“I’m a fan of side quests if they’re done well overall. I don’t expect every single one to be breathtaking storytelling,” said Gaming SF. And Bhagpuss goes the other way: “I have to wonder whether, rather than putting side quests on ice, it isn’t the main quest itself that should be deep-sixed. If side quests add breadth and depth to the world, don’t main quests try to put that world in a box and close the lid?”
Fenix Fire CEO Brian McRae is “not having fun either,” according to his latest dev blog on the Osiris: New Dawn Steam page. His comments are in response to what he characterizes as the “recent negativity in the reviews and forums” regarding the survival sandbox’s messy and experimental early access development, which “breaks [his] heart,” especially when he agrees with the harsh feedback.
“One of the inside jokes in the AAA studios is ‘whatever mode the devs play on is nightmare mode to the general audience’. I think this is totally true for Osiris. We play the game a lot, myself for multiple years. Plus, I know where everything is because I put it there. That said, the last time I played the game I had a similar experience to what I’ve seen in the reviews and forums. I spawned near sunset in a dust storm. The dust storm when on for WAY too long, it’s a bug. Anyway, I made it to the continent and was attacked by 3 crabs, 2 gnats, and a couple more things. I was playing as Ranger and had no hope with my melee weapon (I play 3rd person usually). When I died my character had that weird ragdoll bug and my character turned to a spaghetti mess. Unity’s way of handling these ragdoll errors is to remove the object, meaning my character was not there when I spawned back in so I couldn’t raid my body and get my supplies. I felt lost, frustrated, hopeless. I thought, ‘I see the potential but this is crazy hard and not fun’. Sound familiar?”
It has been a whirlwind week of news and reveals for Lord of the Rings Online
players. Standing Stone Games
finally pulled back the curtains of the new expansion, simply titled Mordor
— and to make things even more exciting, the first beta test of the region went up on Bullroarer to give players a hands-on preview.
Unlike some other writers here on staff, I do not like playing betas and going through new content before it goes live for real, so I will not be participating on Bullroarer (I’d prefer my first time to be for keeps!). However, that doesn’t mean I’m avoiding the news or the previews! There’s so much to take in and digest, so this week I want to thumb through the reveals and preview videos to share some of my reactions to what we’ll be seeing when LOTRO: Mordor comes out later this summer.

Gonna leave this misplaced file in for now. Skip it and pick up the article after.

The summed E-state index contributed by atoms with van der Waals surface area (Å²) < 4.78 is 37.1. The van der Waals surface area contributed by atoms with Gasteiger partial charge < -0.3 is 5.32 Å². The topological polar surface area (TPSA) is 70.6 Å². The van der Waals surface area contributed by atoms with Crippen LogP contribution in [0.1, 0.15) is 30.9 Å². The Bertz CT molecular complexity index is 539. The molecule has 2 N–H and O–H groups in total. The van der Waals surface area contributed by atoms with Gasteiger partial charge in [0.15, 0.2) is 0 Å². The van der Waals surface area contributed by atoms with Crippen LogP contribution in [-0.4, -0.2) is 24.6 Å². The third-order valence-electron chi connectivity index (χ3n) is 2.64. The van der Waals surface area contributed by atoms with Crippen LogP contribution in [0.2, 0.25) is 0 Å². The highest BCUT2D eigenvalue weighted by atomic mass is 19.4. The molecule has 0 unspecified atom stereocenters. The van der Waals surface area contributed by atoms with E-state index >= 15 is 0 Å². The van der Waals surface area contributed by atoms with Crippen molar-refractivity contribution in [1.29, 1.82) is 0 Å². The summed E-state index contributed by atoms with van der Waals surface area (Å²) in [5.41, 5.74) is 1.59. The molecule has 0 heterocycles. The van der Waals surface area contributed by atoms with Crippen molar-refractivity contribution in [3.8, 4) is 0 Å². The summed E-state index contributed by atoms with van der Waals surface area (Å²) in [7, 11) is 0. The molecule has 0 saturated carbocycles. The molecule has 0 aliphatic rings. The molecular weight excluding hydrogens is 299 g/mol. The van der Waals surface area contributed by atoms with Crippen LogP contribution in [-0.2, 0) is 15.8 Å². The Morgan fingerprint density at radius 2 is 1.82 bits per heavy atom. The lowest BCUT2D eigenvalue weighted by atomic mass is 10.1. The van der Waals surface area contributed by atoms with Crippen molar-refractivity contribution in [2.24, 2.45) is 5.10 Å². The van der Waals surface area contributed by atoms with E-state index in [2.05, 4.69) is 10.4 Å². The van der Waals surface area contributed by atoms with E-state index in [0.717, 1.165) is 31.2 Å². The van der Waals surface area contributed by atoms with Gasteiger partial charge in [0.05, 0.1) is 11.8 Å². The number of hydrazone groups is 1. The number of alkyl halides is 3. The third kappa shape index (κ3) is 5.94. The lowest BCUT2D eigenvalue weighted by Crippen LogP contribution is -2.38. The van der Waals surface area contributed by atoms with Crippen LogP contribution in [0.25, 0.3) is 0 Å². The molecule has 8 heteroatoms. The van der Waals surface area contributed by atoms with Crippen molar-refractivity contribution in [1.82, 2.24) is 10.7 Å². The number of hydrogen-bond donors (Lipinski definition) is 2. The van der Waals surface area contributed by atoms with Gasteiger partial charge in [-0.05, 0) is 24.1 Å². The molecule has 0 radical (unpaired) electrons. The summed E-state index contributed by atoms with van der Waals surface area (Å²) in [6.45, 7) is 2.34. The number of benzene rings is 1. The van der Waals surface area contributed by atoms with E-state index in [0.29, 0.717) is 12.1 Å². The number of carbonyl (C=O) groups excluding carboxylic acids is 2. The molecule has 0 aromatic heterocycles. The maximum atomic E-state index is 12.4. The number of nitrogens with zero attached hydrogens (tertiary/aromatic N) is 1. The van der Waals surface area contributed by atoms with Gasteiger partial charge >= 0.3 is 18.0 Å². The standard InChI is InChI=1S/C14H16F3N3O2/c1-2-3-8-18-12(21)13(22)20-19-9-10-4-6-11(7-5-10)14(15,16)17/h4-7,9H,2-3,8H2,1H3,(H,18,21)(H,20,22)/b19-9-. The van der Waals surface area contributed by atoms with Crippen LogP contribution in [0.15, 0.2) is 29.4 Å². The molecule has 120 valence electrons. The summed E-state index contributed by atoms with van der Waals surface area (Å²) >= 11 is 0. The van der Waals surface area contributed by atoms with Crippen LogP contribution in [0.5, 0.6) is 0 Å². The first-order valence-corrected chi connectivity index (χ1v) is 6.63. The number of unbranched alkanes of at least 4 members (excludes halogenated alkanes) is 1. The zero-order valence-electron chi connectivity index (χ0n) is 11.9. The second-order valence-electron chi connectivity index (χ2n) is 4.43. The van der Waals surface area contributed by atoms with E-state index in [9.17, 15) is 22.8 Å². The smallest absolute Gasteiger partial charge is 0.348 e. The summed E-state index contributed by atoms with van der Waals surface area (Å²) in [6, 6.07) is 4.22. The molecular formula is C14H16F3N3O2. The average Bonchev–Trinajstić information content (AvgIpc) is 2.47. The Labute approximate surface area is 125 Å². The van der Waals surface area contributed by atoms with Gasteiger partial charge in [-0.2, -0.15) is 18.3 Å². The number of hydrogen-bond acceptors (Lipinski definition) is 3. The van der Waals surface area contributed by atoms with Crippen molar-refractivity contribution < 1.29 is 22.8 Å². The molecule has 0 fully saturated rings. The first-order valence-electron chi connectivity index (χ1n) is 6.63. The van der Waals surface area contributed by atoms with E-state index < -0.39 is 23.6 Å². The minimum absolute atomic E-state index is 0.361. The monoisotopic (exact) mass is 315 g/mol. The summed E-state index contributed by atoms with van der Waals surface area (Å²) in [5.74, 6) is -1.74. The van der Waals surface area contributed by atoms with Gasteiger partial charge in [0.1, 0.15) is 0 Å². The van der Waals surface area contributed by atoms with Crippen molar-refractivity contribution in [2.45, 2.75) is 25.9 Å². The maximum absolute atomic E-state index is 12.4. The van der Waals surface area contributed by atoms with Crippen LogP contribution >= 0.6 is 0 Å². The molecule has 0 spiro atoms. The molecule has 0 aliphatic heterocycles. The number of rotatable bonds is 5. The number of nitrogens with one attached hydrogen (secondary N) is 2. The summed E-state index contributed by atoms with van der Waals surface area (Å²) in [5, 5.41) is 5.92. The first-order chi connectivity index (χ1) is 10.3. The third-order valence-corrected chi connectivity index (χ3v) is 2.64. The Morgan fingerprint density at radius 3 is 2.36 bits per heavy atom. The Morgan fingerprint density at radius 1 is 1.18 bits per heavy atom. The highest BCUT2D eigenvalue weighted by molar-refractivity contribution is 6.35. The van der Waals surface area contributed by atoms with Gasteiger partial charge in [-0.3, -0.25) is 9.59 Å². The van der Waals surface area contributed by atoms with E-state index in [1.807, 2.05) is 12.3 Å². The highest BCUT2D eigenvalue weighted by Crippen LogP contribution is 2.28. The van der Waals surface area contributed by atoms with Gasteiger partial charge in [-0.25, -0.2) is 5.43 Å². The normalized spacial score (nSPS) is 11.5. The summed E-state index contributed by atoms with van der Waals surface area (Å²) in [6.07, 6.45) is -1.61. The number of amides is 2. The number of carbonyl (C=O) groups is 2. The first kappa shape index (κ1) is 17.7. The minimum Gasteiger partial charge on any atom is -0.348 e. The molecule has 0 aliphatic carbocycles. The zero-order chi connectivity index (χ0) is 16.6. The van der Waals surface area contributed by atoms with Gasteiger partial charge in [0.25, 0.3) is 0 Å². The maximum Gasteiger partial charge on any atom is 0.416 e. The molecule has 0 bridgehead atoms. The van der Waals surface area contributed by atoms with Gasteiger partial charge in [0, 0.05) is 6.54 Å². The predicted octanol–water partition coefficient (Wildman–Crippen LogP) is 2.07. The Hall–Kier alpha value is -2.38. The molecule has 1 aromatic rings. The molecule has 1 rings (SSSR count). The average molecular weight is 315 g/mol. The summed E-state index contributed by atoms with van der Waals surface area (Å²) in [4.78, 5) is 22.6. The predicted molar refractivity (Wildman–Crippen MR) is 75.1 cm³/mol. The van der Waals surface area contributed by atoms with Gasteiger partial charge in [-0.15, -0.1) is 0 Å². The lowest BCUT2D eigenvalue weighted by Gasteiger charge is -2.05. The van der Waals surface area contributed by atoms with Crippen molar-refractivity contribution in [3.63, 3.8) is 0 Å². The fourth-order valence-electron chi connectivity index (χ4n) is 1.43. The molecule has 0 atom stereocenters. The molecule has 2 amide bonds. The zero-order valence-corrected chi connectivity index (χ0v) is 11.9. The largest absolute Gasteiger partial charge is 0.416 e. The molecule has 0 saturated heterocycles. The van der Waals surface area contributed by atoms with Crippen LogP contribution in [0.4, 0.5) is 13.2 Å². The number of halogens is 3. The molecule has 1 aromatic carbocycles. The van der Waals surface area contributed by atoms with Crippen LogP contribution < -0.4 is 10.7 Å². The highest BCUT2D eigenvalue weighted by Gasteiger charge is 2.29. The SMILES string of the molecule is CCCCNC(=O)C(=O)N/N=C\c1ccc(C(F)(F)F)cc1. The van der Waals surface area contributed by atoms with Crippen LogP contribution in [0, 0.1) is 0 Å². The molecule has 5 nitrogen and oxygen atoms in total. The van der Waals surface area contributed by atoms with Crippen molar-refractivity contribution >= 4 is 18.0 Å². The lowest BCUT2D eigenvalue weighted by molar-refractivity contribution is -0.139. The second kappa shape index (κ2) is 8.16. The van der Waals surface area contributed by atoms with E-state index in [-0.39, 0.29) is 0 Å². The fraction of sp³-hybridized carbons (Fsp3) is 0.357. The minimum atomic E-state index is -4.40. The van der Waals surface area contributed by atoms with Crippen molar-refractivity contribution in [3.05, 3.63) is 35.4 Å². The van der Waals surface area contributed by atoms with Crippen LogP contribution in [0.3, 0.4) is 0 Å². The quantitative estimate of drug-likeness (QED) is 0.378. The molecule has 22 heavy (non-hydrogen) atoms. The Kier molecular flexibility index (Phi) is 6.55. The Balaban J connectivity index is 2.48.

Whether you walk, ride, or hobble (you took fall damage, didn’t you?) into Mordor, the important thing is that we are all going there in 2018. So what will we find?
most recent expansion, Journey to Un’Goro
, one deck has come to dominate pretty much all others — and Blizzard
now says that it is high time it left the meta
The studio announced that it would be nerfing the key card behind the “Quest Rogue” deck to stop this runaway train: “The Caverns Below is uniquely powerful versus several slower, control-oriented decks and played often enough that it’s pushing those decks out of play. This change should help expand the deck options available to players both now and after the release of the next expansion.”
Meanwhile, over in China Blizzard has had to employ a… creative solution to get around a law that forces video game companies to state the odds obtaining desired items in lockboxes (of which Hearthstone’s card packs are considered). Instead of allowing players to purchase packs directly, Blizzard now encourages players to buy quantities of arcane dust, after which they will be gifted “free” packs that require no such revelations.
Massively OP Patron Jackybah has a question for this week’s Massively Overthinking that’s probably going to kick up some dust. He wonders whether MMO developers recognize and “serve” a particular subgroup of their players enough — specifically, the group of players that do not want to actively participate in social grouping (for dungeons) or social banter (in guild chat) but still want to contribute to and participate in an online world.
“In quite a number of games I feel that the game forces a player to group up to be able to see content and/or get higher-level gear,” he writes to us.